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226 Comorbidity in systemic lupus erythematosus
  1. Bugra Egeli1,
  2. Asli Ece Soykut1 and
  3. Serdal Ugurlu2
  1. 1Istanbul University-Cerrahpasa, Cerrahpasa Medical Faculty
  2. 2Division of Rheumatology, Department of Internal Medicine, Cerrahpasa Medical Faculty, Istanbul University-Cerrahpasa


Background In Systemic Lupus Erythematosus (SLE), cardiovascular mortality is important. In our previous study, we observed atherosclerotic plaque formation in carotid and/or femoral artery in SLE patients.1 The aim of this study was to assess the comorbidity of the patients diagnosed with SLE over 10 years.

Methods The sample group is a subset of 2009 study. In 2009, the patients who already had myocardial infarction or cancer diagnosis were excluded. The patients were interviewed with polar questions of whether they were diagnosed with acute myocardial infarction (AMI), cerebrovascular events, cancer, diabetes, and hypertension.

Results We studied 65 patients (56F, 9 M; mean age: 53±8.76) with SLE diagnosis.

In 2009, out of 94 SLE patients we included in the study, 2 (2.13%) of the patients were diagnosed with diabetes, and 33 (35.11%) with hypertension. However, in 2018, out of the 65 patients we reached, 8 (12.31%) with diabetes, and 37 (56.92%) with hypertension. The increase in diabetes and hypertension was found significant. (p=0.009 and 0.006) The table 1 shows the percentages of newly occurred cancer, angina pectoris, and AMI/Stroke events.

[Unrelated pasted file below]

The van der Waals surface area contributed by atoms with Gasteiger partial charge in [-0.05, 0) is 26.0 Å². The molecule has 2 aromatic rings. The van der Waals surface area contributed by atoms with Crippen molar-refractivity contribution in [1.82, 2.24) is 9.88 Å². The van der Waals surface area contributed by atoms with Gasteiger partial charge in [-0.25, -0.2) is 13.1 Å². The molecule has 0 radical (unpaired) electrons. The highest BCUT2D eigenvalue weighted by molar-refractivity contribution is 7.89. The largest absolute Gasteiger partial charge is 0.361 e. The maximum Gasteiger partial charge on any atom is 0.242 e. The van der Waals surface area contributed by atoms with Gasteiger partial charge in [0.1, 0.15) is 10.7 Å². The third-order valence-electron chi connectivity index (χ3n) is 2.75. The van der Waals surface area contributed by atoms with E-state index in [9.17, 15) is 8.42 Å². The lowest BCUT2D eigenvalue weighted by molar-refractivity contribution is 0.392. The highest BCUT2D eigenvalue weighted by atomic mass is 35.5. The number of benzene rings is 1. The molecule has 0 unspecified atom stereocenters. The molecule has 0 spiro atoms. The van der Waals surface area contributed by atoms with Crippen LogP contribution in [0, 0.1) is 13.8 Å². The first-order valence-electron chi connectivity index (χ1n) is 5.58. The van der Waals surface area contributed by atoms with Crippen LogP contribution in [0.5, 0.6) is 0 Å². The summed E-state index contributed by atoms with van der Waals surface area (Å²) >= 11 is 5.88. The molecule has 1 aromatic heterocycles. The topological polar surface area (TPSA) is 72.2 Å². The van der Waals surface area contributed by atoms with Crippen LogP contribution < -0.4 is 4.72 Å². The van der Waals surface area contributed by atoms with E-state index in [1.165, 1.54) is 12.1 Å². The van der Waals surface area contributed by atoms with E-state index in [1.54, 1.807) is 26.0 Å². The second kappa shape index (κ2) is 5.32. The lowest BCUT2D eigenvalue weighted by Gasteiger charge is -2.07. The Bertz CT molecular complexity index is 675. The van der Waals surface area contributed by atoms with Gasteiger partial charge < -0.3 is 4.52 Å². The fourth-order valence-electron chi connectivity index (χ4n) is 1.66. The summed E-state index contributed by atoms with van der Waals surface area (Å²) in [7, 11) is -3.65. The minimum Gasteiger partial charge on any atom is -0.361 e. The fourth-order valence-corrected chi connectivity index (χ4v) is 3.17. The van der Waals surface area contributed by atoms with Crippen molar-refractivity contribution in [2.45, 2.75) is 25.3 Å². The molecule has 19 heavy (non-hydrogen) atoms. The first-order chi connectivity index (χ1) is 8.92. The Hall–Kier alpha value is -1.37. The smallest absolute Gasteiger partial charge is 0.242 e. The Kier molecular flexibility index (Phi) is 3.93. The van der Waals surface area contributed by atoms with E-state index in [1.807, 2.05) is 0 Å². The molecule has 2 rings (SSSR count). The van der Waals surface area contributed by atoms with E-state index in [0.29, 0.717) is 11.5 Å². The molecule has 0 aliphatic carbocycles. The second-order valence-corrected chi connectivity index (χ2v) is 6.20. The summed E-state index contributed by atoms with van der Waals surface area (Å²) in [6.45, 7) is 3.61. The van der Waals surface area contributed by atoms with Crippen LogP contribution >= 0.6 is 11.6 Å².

Conclusions In 10 year follow-up, the significant increase in hypertension and diabetes can show us a sign of atherosclerotic plaque formation. However, the increased hypertension and diabetes ratio can still be due to increased age.

Abstract 226 Table 1

Prognostic factors of SLE patients in 2009 and 2018

Funding Source(s): None


  1. Ugurlu S, Seyahi E, Cetinkaya F, Ozbakir F, Balci H, Ozdogan H. Intima-media thickening in patients with familial Mediterranean fever. Rheumatology (Oxford). 2009 August;48(8):911–5.

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